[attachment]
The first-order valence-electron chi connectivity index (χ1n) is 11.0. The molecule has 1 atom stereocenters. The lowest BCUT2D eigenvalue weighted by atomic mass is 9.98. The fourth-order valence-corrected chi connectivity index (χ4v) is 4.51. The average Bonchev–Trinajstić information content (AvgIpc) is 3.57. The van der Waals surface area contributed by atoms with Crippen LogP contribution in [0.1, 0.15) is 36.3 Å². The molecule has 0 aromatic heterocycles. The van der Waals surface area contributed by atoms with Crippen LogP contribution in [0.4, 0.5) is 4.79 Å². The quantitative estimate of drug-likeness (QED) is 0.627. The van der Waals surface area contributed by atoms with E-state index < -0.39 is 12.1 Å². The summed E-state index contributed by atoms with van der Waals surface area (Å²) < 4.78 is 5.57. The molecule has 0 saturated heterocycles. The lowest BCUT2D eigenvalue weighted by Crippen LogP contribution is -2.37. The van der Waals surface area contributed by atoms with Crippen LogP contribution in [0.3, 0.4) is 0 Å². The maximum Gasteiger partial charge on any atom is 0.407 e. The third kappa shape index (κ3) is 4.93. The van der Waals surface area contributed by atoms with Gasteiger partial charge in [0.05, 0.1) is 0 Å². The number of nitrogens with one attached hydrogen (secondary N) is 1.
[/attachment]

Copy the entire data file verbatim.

The first-order valence-electron chi connectivity index (χ1n) is 11.0. The molecule has 1 atom stereocenters. The lowest BCUT2D eigenvalue weighted by atomic mass is 9.98. The fourth-order valence-corrected chi connectivity index (χ4v) is 4.51. The average Bonchev–Trinajstić information content (AvgIpc) is 3.57. The van der Waals surface area contributed by atoms with Crippen LogP contribution in [0.1, 0.15) is 36.3 Å². The molecule has 0 aromatic heterocycles. The van der Waals surface area contributed by atoms with Crippen LogP contribution in [0.4, 0.5) is 4.79 Å². The quantitative estimate of drug-likeness (QED) is 0.627. The van der Waals surface area contributed by atoms with E-state index < -0.39 is 12.1 Å². The summed E-state index contributed by atoms with van der Waals surface area (Å²) < 4.78 is 5.57. The molecule has 0 saturated heterocycles. The lowest BCUT2D eigenvalue weighted by Crippen LogP contribution is -2.37. The van der Waals surface area contributed by atoms with Crippen LogP contribution in [0.3, 0.4) is 0 Å². The maximum Gasteiger partial charge on any atom is 0.407 e. The third kappa shape index (κ3) is 4.93. The van der Waals surface area contributed by atoms with Gasteiger partial charge in [0.05, 0.1) is 0 Å². The number of nitrogens with one attached hydrogen (secondary N) is 1.